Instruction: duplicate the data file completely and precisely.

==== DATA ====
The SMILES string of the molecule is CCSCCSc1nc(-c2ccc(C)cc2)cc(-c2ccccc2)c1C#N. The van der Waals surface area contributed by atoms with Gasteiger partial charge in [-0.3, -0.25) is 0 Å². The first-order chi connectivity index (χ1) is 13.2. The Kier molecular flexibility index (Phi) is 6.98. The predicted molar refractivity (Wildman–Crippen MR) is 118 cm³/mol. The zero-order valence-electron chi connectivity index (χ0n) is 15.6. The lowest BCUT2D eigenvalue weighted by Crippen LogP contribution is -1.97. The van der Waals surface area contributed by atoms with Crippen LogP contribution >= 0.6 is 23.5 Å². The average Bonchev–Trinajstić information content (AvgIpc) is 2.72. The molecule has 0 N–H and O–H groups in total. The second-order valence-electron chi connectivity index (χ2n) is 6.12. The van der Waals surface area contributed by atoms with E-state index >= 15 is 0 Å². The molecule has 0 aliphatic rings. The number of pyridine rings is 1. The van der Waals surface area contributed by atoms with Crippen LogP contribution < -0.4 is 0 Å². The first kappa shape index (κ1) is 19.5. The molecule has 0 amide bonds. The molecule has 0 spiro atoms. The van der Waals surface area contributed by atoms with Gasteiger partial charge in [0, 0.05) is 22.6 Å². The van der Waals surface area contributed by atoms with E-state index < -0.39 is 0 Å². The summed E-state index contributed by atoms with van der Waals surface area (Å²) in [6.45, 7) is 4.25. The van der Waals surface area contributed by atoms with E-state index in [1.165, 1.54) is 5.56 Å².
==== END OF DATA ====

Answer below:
The SMILES string of the molecule is CCSCCSc1nc(-c2ccc(C)cc2)cc(-c2ccccc2)c1C#N. The van der Waals surface area contributed by atoms with Gasteiger partial charge in [-0.3, -0.25) is 0 Å². The first-order chi connectivity index (χ1) is 13.2. The Kier molecular flexibility index (Phi) is 6.98. The predicted molar refractivity (Wildman–Crippen MR) is 118 cm³/mol. The zero-order valence-electron chi connectivity index (χ0n) is 15.6. The lowest BCUT2D eigenvalue weighted by Crippen LogP contribution is -1.97. The van der Waals surface area contributed by atoms with Crippen LogP contribution >= 0.6 is 23.5 Å². The average Bonchev–Trinajstić information content (AvgIpc) is 2.72. The molecule has 0 N–H and O–H groups in total. The second-order valence-electron chi connectivity index (χ2n) is 6.12. The van der Waals surface area contributed by atoms with E-state index >= 15 is 0 Å². The molecule has 0 aliphatic rings. The number of pyridine rings is 1. The van der Waals surface area contributed by atoms with Crippen LogP contribution < -0.4 is 0 Å². The first kappa shape index (κ1) is 19.5. The molecule has 0 amide bonds. The molecule has 0 spiro atoms. The van der Waals surface area contributed by atoms with Gasteiger partial charge in [0, 0.05) is 22.6 Å². The van der Waals surface area contributed by atoms with E-state index < -0.39 is 0 Å². The summed E-state index contributed by atoms with van der Waals surface area (Å²) in [6.45, 7) is 4.25. The van der Waals surface area contributed by atoms with E-state index in [1.165, 1.54) is 5.56 Å².